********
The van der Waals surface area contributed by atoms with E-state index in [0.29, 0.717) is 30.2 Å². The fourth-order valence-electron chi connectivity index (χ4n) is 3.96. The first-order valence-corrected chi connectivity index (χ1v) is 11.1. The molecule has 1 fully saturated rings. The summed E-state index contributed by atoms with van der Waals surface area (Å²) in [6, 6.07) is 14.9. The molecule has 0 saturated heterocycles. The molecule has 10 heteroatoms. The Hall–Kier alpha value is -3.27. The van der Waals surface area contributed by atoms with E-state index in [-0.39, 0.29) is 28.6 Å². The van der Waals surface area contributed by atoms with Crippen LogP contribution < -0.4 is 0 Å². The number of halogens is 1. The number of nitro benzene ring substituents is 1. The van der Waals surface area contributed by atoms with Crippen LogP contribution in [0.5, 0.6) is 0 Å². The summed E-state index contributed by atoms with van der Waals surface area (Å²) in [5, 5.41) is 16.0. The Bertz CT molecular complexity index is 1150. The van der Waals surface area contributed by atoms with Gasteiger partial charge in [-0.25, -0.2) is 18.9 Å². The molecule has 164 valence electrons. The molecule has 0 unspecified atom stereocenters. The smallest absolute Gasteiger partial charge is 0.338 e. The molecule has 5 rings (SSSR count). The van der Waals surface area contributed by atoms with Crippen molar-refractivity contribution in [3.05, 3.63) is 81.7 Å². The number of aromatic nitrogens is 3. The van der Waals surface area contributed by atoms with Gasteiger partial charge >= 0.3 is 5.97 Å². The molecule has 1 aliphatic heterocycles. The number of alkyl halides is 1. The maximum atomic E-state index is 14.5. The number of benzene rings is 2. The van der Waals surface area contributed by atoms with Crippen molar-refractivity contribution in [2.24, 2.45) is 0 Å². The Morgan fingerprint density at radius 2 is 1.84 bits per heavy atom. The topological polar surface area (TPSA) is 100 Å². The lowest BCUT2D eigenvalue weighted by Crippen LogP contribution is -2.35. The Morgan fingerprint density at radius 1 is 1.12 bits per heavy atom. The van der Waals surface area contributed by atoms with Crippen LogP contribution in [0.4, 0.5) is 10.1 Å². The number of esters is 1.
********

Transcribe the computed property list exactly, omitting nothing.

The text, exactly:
The van der Waals surface area contributed by atoms with E-state index in [0.29, 0.717) is 30.2 Å². The fourth-order valence-electron chi connectivity index (χ4n) is 3.96. The first-order valence-corrected chi connectivity index (χ1v) is 11.1. The molecule has 1 fully saturated rings. The summed E-state index contributed by atoms with van der Waals surface area (Å²) in [6, 6.07) is 14.9. The molecule has 0 saturated heterocycles. The molecule has 10 heteroatoms. The Hall–Kier alpha value is -3.27. The van der Waals surface area contributed by atoms with E-state index in [-0.39, 0.29) is 28.6 Å². The van der Waals surface area contributed by atoms with Crippen LogP contribution < -0.4 is 0 Å². The number of halogens is 1. The number of nitro benzene ring substituents is 1. The van der Waals surface area contributed by atoms with Crippen LogP contribution in [0.5, 0.6) is 0 Å². The summed E-state index contributed by atoms with van der Waals surface area (Å²) in [5, 5.41) is 16.0. The Bertz CT molecular complexity index is 1150. The van der Waals surface area contributed by atoms with Gasteiger partial charge in [-0.25, -0.2) is 18.9 Å². The molecule has 164 valence electrons. The molecule has 0 unspecified atom stereocenters. The smallest absolute Gasteiger partial charge is 0.338 e. The molecule has 5 rings (SSSR count). The van der Waals surface area contributed by atoms with Crippen molar-refractivity contribution in [3.05, 3.63) is 81.7 Å². The number of aromatic nitrogens is 3. The van der Waals surface area contributed by atoms with Gasteiger partial charge >= 0.3 is 5.97 Å². The molecule has 1 aliphatic heterocycles. The number of alkyl halides is 1. The maximum atomic E-state index is 14.5. The number of benzene rings is 2. The van der Waals surface area contributed by atoms with Crippen molar-refractivity contribution in [2.24, 2.45) is 0 Å². The Morgan fingerprint density at radius 2 is 1.84 bits per heavy atom. The topological polar surface area (TPSA) is 100 Å². The lowest BCUT2D eigenvalue weighted by Crippen LogP contribution is -2.35. The Morgan fingerprint density at radius 1 is 1.12 bits per heavy atom. The van der Waals surface area contributed by atoms with Crippen LogP contribution in [0.4, 0.5) is 10.1 Å². The number of esters is 1.